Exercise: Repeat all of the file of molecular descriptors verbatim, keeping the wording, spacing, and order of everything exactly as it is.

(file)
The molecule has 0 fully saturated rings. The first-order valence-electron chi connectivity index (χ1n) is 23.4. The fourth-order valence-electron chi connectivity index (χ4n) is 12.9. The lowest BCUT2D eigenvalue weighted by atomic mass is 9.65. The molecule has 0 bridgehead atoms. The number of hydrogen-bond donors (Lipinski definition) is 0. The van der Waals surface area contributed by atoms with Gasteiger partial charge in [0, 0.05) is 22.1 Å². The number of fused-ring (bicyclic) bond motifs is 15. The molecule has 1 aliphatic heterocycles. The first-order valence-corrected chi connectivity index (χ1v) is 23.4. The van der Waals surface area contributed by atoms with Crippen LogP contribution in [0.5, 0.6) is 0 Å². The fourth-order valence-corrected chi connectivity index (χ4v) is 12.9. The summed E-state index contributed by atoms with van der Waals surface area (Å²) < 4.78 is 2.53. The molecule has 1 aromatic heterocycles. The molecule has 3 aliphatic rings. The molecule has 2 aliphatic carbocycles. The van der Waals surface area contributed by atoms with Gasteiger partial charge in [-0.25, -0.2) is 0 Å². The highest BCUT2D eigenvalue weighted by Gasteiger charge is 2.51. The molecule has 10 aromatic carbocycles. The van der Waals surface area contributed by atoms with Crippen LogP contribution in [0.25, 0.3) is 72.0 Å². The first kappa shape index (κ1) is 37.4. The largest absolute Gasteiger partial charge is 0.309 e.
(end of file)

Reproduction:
The molecule has 0 fully saturated rings. The first-order valence-electron chi connectivity index (χ1n) is 23.4. The fourth-order valence-electron chi connectivity index (χ4n) is 12.9. The lowest BCUT2D eigenvalue weighted by atomic mass is 9.65. The molecule has 0 bridgehead atoms. The number of hydrogen-bond donors (Lipinski definition) is 0. The van der Waals surface area contributed by atoms with Gasteiger partial charge in [0, 0.05) is 22.1 Å². The number of fused-ring (bicyclic) bond motifs is 15. The molecule has 1 aliphatic heterocycles. The first-order valence-corrected chi connectivity index (χ1v) is 23.4. The van der Waals surface area contributed by atoms with Crippen LogP contribution in [0.5, 0.6) is 0 Å². The fourth-order valence-corrected chi connectivity index (χ4v) is 12.9. The summed E-state index contributed by atoms with van der Waals surface area (Å²) < 4.78 is 2.53. The molecule has 1 aromatic heterocycles. The molecule has 3 aliphatic rings. The molecule has 2 aliphatic carbocycles. The van der Waals surface area contributed by atoms with Gasteiger partial charge in [-0.25, -0.2) is 0 Å². The highest BCUT2D eigenvalue weighted by Gasteiger charge is 2.51. The molecule has 10 aromatic carbocycles. The van der Waals surface area contributed by atoms with Crippen LogP contribution in [0.25, 0.3) is 72.0 Å². The first kappa shape index (κ1) is 37.4. The largest absolute Gasteiger partial charge is 0.309 e.